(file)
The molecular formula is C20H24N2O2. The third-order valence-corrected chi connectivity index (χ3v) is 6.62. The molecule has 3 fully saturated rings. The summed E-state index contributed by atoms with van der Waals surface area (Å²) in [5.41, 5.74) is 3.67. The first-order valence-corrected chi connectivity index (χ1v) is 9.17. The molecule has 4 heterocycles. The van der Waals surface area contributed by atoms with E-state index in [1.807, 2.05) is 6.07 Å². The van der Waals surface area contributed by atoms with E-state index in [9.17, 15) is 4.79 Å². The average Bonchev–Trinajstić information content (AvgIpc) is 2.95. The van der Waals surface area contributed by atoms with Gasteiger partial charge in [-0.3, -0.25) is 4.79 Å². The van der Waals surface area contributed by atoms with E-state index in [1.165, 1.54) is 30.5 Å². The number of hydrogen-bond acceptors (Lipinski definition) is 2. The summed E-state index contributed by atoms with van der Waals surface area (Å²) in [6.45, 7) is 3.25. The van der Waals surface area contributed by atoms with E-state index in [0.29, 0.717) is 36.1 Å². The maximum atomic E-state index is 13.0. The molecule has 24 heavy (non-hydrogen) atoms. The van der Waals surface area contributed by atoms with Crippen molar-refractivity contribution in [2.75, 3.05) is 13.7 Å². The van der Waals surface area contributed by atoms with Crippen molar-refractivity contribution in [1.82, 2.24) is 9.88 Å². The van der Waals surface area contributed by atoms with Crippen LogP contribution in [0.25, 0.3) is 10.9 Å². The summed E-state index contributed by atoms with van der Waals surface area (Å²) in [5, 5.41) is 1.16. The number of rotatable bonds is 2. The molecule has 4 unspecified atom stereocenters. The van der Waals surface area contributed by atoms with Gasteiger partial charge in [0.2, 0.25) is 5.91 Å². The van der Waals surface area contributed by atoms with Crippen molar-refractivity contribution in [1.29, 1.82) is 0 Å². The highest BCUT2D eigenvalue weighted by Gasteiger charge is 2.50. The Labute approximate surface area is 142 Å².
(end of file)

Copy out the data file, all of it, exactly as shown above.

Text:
The molecular formula is C20H24N2O2. The third-order valence-corrected chi connectivity index (χ3v) is 6.62. The molecule has 3 fully saturated rings. The summed E-state index contributed by atoms with van der Waals surface area (Å²) in [5.41, 5.74) is 3.67. The first-order valence-corrected chi connectivity index (χ1v) is 9.17. The molecule has 4 heterocycles. The van der Waals surface area contributed by atoms with E-state index in [1.807, 2.05) is 6.07 Å². The van der Waals surface area contributed by atoms with E-state index in [9.17, 15) is 4.79 Å². The average Bonchev–Trinajstić information content (AvgIpc) is 2.95. The van der Waals surface area contributed by atoms with Gasteiger partial charge in [-0.3, -0.25) is 4.79 Å². The van der Waals surface area contributed by atoms with E-state index in [1.165, 1.54) is 30.5 Å². The number of hydrogen-bond acceptors (Lipinski definition) is 2. The summed E-state index contributed by atoms with van der Waals surface area (Å²) in [6.45, 7) is 3.25. The van der Waals surface area contributed by atoms with E-state index in [0.29, 0.717) is 36.1 Å². The maximum atomic E-state index is 13.0. The molecule has 24 heavy (non-hydrogen) atoms. The van der Waals surface area contributed by atoms with Crippen molar-refractivity contribution in [2.75, 3.05) is 13.7 Å². The van der Waals surface area contributed by atoms with Crippen molar-refractivity contribution in [1.82, 2.24) is 9.88 Å². The van der Waals surface area contributed by atoms with Crippen LogP contribution in [0.25, 0.3) is 10.9 Å². The summed E-state index contributed by atoms with van der Waals surface area (Å²) in [5, 5.41) is 1.16. The number of rotatable bonds is 2. The molecule has 4 unspecified atom stereocenters. The van der Waals surface area contributed by atoms with Gasteiger partial charge in [0.2, 0.25) is 5.91 Å². The van der Waals surface area contributed by atoms with Crippen molar-refractivity contribution in [1.29, 1.82) is 0 Å². The highest BCUT2D eigenvalue weighted by Gasteiger charge is 2.50. The Labute approximate surface area is 142 Å².